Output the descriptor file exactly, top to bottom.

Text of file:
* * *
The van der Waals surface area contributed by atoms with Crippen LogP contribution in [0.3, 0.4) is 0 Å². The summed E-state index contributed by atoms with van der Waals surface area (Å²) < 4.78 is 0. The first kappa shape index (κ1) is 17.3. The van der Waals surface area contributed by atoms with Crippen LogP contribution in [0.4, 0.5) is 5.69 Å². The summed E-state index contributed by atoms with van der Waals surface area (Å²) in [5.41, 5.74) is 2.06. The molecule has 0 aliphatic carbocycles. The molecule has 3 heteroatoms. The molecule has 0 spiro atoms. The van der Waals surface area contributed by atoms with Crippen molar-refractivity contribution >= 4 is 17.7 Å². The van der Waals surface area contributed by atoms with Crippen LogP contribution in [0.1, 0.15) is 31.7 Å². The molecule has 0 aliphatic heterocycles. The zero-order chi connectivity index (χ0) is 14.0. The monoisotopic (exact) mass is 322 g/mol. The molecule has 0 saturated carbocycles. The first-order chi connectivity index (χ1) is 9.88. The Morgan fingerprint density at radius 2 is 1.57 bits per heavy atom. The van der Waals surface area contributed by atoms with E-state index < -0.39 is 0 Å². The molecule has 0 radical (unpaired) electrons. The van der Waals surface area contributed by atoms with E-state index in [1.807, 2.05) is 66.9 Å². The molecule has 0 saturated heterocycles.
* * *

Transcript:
The van der Waals surface area contributed by atoms with Crippen LogP contribution in [0.3, 0.4) is 0 Å². The summed E-state index contributed by atoms with van der Waals surface area (Å²) < 4.78 is 0. The first kappa shape index (κ1) is 17.3. The van der Waals surface area contributed by atoms with Crippen LogP contribution in [0.4, 0.5) is 5.69 Å². The summed E-state index contributed by atoms with van der Waals surface area (Å²) in [5.41, 5.74) is 2.06. The molecule has 0 aliphatic carbocycles. The molecule has 3 heteroatoms. The molecule has 0 spiro atoms. The van der Waals surface area contributed by atoms with Crippen molar-refractivity contribution >= 4 is 17.7 Å². The van der Waals surface area contributed by atoms with Crippen LogP contribution in [0.1, 0.15) is 31.7 Å². The molecule has 0 aliphatic heterocycles. The zero-order chi connectivity index (χ0) is 14.0. The monoisotopic (exact) mass is 322 g/mol. The molecule has 0 saturated carbocycles. The first-order chi connectivity index (χ1) is 9.88. The Morgan fingerprint density at radius 2 is 1.57 bits per heavy atom. The van der Waals surface area contributed by atoms with E-state index < -0.39 is 0 Å². The molecule has 0 radical (unpaired) electrons. The van der Waals surface area contributed by atoms with E-state index in [1.807, 2.05) is 66.9 Å². The molecule has 0 saturated heterocycles.